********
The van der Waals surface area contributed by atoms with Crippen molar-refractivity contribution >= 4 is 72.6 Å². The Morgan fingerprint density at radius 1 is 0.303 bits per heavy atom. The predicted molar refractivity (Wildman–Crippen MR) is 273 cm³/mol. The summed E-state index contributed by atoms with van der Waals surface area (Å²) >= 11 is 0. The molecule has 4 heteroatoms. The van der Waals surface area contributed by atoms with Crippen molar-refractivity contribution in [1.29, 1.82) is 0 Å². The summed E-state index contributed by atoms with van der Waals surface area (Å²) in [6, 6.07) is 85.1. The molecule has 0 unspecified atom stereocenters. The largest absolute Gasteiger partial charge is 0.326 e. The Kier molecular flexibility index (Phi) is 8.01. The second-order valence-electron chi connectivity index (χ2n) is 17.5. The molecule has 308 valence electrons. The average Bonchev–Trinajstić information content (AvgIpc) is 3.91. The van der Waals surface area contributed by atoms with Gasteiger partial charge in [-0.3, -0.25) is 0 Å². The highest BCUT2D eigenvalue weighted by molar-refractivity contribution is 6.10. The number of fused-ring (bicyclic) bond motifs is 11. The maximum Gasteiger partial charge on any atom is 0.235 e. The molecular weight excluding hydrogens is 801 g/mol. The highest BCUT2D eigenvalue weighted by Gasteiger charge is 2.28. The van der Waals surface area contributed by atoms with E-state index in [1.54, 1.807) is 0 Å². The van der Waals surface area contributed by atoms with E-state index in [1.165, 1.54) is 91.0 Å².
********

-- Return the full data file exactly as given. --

The van der Waals surface area contributed by atoms with Crippen molar-refractivity contribution >= 4 is 72.6 Å². The Morgan fingerprint density at radius 1 is 0.303 bits per heavy atom. The predicted molar refractivity (Wildman–Crippen MR) is 273 cm³/mol. The summed E-state index contributed by atoms with van der Waals surface area (Å²) >= 11 is 0. The molecule has 4 heteroatoms. The van der Waals surface area contributed by atoms with Crippen molar-refractivity contribution in [1.29, 1.82) is 0 Å². The summed E-state index contributed by atoms with van der Waals surface area (Å²) in [6, 6.07) is 85.1. The molecule has 0 unspecified atom stereocenters. The largest absolute Gasteiger partial charge is 0.326 e. The Kier molecular flexibility index (Phi) is 8.01. The second-order valence-electron chi connectivity index (χ2n) is 17.5. The molecule has 308 valence electrons. The average Bonchev–Trinajstić information content (AvgIpc) is 3.91. The van der Waals surface area contributed by atoms with Gasteiger partial charge in [-0.3, -0.25) is 0 Å². The highest BCUT2D eigenvalue weighted by molar-refractivity contribution is 6.10. The number of fused-ring (bicyclic) bond motifs is 11. The maximum Gasteiger partial charge on any atom is 0.235 e. The molecular weight excluding hydrogens is 801 g/mol. The highest BCUT2D eigenvalue weighted by Gasteiger charge is 2.28. The van der Waals surface area contributed by atoms with E-state index in [1.54, 1.807) is 0 Å². The van der Waals surface area contributed by atoms with E-state index in [1.165, 1.54) is 91.0 Å².